In the first Lesson today Moses makes a turn, if not a U- turn. If you know the story, you’ll remember that Moses had killed an Egyptian. His own people saw him as a bully and know-it-all, so Moses runs away. And so, when God speaks to him in today’s reading, God is asking Moses not only to turn to God, but to return to his people, to the place where he was rejected, to the place where he had been enslaved. For Moses, there’s tremendous risk in repenting, in turning to face and follow God. Moses is afraid. He is confused. He feels unworthy of leading this people, especially in that the people he is to lead have already rejected him once before. But Moses is able to hear God’s word and to believe God’s promise.
Moses turns and it is from his returning that we trace our own salvation, “out of error into truth, out of sin into righteousness, out of death into life.” For Moses there will be times when he’ll be tempted to give up on his people. There will be times when the people of Israel will be tempted to give up on Moses and on God. But through the grace of God, they all will move ahead repentant, freed and forgiven.
We too are called to repent. But our repentance can take many different forms.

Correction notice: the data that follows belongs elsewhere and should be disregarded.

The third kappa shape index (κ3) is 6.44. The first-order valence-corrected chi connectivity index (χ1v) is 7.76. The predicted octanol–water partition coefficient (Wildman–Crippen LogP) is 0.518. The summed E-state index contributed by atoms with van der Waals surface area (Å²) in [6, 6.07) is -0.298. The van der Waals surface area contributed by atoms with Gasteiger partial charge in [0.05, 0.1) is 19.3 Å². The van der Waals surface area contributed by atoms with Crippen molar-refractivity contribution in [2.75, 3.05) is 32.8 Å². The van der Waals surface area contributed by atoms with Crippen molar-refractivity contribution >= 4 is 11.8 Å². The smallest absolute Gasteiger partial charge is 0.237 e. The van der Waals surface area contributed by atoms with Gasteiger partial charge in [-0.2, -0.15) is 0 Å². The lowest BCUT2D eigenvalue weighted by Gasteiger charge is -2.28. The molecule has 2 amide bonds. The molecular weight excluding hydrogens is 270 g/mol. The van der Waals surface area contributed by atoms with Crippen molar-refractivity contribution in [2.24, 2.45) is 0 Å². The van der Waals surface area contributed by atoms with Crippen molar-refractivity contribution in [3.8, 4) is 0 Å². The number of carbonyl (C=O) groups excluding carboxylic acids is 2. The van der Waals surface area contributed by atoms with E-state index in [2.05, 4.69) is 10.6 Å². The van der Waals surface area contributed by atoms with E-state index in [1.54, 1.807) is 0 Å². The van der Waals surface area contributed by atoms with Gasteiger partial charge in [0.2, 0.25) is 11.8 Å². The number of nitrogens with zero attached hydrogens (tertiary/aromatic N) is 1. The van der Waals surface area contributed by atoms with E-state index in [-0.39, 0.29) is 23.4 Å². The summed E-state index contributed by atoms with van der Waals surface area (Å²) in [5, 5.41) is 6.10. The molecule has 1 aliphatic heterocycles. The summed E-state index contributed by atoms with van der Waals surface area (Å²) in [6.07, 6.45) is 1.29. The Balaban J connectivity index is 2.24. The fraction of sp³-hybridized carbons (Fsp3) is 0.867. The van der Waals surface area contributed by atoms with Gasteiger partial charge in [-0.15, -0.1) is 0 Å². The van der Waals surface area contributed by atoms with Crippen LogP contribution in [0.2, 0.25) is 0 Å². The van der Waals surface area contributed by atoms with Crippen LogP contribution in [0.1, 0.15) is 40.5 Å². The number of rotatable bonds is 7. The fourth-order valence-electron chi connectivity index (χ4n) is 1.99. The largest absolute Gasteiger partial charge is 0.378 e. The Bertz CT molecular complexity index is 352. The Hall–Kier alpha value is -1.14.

For some, repentance may involve a very first turning to God. Maybe you didn’t grow up going to church. Maybe you’ve never gotten around to being baptized or confirmed. It may be that you’ve never really been bothered by the question of God before, but recently, something has shifted. Perhaps you’re getting older. Perhaps there are children in your life now. Perhaps you’re dealing with mortality for the first time. It may be a good time to turn to God.
Repentance might mean re-turning to God. Perhaps you’ve been away for a while. It may be that the church threw you out, or that you felt thrown out. But you’re back. Welcome. You have been missed and it is a good time to re-turn to God.
Repentance for some might look a little like what Moses had to do—to return to some of those difficult places of family, origin, and places where we began. Sometimes spiritual growth comes only after we have dealt with some of our own personal history: being honest, speaking the truth, and laying it all on the altar of God to be transformed, to be hallowed, to be turned into an offering and a blessing.
And finally, some of us might be simply be called to repent in the old fashioned way: to say we are sorry and to move in a new direction.